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Fluorescence: Basics, techniques, advantages

Mar. 01, 2005

Fluorescence: Basics, techniques, advantages

Most of the newly developed microscopic techniques make use of fluorescence. Microscope and accessories performance is also increasing in accordance with the requirements of these applications and the fast growing number of fluorochromes available. In the next two parts of our “Basics of Light Microscopy and Imaging” series by experts from Olympus and Soft Imaging Systems, we will be concentrating on fluorescence microscopy and the essential role digital imaging plays.

A Development Both Remarkable and Ongoing
Within the last few decades numerous new techniques such as confocal, deconvolution, ratio-imaging, total internal reflection and applications such as the use of fluorescent proteins (e.g. GFP) have initiated a real renaissance in the microscopy field. All of these techniques make use of fluorescence, a phenomenon first observed by Sir George Gabriel Stokes in 1852 and physically described by Alexander Jablonski in 1935. Compared with nowadays, the number of widely used fluorochromes was restricted to just a few in the 1990's. What is referred to as the fluorochrome FITC filter set for fluorescence microscopy can now be used for a wide range of different fluorochromes with green emission spectra.

Why use Fluorescence?
Using fluorescence is like the situation where a teacher asks whether the students have done their homework. The rapidly changing facial colours of the “guilty” students provides conclusive “results”.
But fluorescence techniques are not really for answering questions like the above. They help address specific questions regarding life science or materials science specimens and to visualise the result in a specific colour. To identify the distribution of a specific protein within a tissue, for example, a fluorochrome can be used to mark the protein via an antibody (immunohistochemistry).
Histological staining procedures for transmission light microscopy do have a long history in microscopy. One essential advantage of fluorescence microscopy, however, is the presence of fluorescent molecules themselves.

Although a structure is too small to be resolved in a light microscope, the emission light remains visible.
Fluorescent molecules act like light sources that are located at specific specimen areas, indicating their location via light of a specific colour. These indicators require energy to emit light and this is given to the fluorochrome by the excitation light, provided by the microscope light source. A specific range of wavelengths is needed to excite a specific fluorochrome. A range of blue wavelengths around 480 nm can excite the FITC fluorochrome, for example.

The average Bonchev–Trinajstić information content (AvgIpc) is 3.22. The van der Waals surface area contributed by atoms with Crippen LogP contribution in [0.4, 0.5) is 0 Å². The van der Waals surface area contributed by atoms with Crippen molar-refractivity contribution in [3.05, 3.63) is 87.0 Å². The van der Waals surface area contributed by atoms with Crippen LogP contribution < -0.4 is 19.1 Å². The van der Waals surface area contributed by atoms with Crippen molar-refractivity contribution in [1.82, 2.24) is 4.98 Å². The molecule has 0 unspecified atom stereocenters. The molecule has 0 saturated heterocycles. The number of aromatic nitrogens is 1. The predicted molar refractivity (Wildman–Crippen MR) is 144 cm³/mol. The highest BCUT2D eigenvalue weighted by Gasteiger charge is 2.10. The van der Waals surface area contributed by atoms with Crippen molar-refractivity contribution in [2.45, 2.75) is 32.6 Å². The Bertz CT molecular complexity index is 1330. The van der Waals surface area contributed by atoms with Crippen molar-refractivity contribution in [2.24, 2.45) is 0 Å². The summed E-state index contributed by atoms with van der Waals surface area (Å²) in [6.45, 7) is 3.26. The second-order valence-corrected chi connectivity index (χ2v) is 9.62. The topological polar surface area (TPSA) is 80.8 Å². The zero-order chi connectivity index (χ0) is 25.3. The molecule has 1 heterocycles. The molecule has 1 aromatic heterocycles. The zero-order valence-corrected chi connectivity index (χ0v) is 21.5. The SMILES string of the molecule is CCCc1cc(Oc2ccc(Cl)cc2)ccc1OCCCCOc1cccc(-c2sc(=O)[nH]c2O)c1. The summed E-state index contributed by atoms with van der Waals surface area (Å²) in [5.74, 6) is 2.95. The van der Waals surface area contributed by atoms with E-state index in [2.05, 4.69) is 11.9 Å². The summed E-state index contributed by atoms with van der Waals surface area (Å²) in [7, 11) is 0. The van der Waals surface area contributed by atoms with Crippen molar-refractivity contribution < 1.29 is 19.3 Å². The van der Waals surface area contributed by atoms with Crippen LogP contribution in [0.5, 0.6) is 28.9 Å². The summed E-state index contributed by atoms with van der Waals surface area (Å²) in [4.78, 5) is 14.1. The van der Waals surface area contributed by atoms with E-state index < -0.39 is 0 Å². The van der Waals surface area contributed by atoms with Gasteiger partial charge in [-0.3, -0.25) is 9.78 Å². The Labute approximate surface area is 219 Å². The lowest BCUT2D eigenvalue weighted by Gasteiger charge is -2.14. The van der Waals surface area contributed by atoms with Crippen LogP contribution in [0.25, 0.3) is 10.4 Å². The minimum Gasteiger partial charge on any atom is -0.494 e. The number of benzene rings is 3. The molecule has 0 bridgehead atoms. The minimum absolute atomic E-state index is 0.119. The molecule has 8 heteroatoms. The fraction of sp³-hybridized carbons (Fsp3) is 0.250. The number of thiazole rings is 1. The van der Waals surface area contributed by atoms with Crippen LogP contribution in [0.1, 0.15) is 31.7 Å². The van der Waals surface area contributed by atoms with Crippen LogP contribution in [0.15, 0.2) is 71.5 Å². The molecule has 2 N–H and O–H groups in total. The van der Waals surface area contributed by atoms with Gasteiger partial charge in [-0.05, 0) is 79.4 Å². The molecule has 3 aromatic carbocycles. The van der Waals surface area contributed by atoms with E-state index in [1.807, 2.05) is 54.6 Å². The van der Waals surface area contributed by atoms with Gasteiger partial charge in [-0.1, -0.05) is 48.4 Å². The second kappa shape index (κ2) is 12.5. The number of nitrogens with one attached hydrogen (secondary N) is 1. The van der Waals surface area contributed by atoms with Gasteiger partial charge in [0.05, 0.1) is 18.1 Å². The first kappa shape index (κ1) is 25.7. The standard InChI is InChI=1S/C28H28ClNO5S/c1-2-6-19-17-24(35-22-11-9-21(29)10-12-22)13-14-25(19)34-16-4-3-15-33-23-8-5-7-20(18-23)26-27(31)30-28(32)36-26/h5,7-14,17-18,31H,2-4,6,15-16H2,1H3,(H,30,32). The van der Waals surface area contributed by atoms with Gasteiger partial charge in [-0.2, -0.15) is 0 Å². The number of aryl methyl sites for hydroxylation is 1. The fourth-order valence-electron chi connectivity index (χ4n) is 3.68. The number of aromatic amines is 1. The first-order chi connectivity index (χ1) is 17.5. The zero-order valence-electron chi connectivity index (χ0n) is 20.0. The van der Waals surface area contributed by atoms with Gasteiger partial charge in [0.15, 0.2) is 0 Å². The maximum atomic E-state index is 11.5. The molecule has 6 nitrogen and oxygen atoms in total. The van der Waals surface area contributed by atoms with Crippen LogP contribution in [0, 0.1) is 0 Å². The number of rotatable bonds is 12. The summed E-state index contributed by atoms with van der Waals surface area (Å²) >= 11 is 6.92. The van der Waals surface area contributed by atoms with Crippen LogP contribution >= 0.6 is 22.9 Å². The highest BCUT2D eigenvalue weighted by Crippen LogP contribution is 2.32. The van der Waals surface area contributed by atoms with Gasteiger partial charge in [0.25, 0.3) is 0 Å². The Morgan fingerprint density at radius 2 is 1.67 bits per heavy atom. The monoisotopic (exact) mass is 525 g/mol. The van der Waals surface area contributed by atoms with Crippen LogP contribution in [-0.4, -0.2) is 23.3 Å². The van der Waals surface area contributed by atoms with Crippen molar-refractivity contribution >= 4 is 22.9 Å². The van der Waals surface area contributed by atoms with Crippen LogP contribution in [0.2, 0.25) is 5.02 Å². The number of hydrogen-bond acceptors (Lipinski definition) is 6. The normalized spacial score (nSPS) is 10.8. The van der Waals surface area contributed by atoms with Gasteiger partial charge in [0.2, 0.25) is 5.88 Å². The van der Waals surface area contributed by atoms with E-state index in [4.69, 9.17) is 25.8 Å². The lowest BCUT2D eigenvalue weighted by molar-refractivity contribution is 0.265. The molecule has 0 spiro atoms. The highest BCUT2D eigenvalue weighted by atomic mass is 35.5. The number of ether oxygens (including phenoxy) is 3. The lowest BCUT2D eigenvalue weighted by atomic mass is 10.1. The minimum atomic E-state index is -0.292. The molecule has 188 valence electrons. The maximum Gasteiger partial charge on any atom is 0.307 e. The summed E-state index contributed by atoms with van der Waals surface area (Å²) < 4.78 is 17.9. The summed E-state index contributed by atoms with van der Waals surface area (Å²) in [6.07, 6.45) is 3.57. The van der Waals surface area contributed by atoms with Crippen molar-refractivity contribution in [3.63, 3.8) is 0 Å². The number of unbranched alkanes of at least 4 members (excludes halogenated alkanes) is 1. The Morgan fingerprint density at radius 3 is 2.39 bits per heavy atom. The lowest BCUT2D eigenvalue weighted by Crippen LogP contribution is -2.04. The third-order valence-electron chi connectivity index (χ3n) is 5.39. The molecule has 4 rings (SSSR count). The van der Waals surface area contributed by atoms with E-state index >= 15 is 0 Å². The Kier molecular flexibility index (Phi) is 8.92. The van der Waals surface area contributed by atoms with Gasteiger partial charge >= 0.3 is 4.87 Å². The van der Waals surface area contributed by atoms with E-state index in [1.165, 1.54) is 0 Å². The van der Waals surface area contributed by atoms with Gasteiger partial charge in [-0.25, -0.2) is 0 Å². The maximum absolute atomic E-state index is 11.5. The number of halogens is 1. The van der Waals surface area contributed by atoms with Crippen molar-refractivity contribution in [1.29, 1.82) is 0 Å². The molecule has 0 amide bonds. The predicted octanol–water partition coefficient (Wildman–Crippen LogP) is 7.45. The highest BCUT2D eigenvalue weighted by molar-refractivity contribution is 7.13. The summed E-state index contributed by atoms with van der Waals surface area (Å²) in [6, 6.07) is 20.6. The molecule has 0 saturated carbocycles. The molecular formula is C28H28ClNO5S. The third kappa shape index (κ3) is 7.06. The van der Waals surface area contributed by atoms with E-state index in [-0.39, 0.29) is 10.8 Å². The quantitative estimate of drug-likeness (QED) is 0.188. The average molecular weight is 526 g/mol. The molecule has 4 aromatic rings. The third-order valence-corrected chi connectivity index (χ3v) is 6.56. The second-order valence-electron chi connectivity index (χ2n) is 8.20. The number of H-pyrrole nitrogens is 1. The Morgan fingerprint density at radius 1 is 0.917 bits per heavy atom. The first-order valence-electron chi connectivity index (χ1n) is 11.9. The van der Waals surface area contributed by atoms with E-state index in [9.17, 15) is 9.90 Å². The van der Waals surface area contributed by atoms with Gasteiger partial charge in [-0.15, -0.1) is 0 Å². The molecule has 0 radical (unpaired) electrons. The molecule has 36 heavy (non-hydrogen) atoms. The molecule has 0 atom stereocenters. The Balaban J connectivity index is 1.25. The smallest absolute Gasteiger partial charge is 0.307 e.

This means dealing with two different light beams and having to separate them. On the one hand, we need to direct the light of the microscope light source onto the specimen and on the other hand we have to observe the light that is originating from the fluorochromes. This separation is possible due to the “Stokes shift”, which describes the fact that the wavelength of fluorescent light (emission) is always longer than that of the excitation. Using a blue excitation light will thus result in a green emission for the FITC fluorochrome.
Every fluorochrome has its own excitation and emission spectra. The microscope must be perfectly equipped to visualise this fluorescence accordingly.

There are two options for using fluorescent microscopy: either the specimen itself already contains molecules that show fluorescence; or specific fluorochromes have to be added to the specimen, depending on what is being investigated. Autofluorescence is widely found on materials such as plant sections or electrical circuits, for example. The resin on circuits is fluorescent and can easily be inspected under blue excitation (Fig. 2b). The green emission of the resin allows detection of the tiniest cracks which may influence material quality.
Fluorochromes themselves can be divided into at least three groups. The first are fluorochromes that require other molecules such as antibodies or lectines to bind to specific targets. This rapidly growing group of fluorochromes includes longstanding ones such as FITC and TRITC.
Most of these fluorochromes are sold together with the specific target-finding molecule (e.g. a goat anti-mouse IgG antibody Cy5 labeled). Quantum dots are also partial members of this group but different in structure and theory. They are nanometer-sized crystals of purified semiconductors and exhibit long-term photo stability as well as bright emission. The main difference featurewise is their capacity for being excited by wavelengths up to the blue range and having different emission colours depending on their size. Due to their flexible capabilities they can also be used for direct staining of cells (e.g. cell viability). This takes us to the second group.
The second group contains fluorochromes that have inherent binding capacities such as the DAPI nucleic acid stain or the DiI anterograde neuron stain. This group also contains fluorochromes that change their fluorescent properties when bound to different amounts of molecules such as calcium (e.g. Fura-2). This means these fluorochromes are used directly and do not necessarily require a transportation system such as an antibody.
The third group contains fluorescent proteins produced by organisms themselves such as GFP. This makes it possible to set up experiments in an entirely different way. It is most often used for life cell imaging or developmental studies and molecular biology. All fluorochromes show distinct spectral properties (Fig. 2a) and can often be combined for a multicolour specimen analysis.

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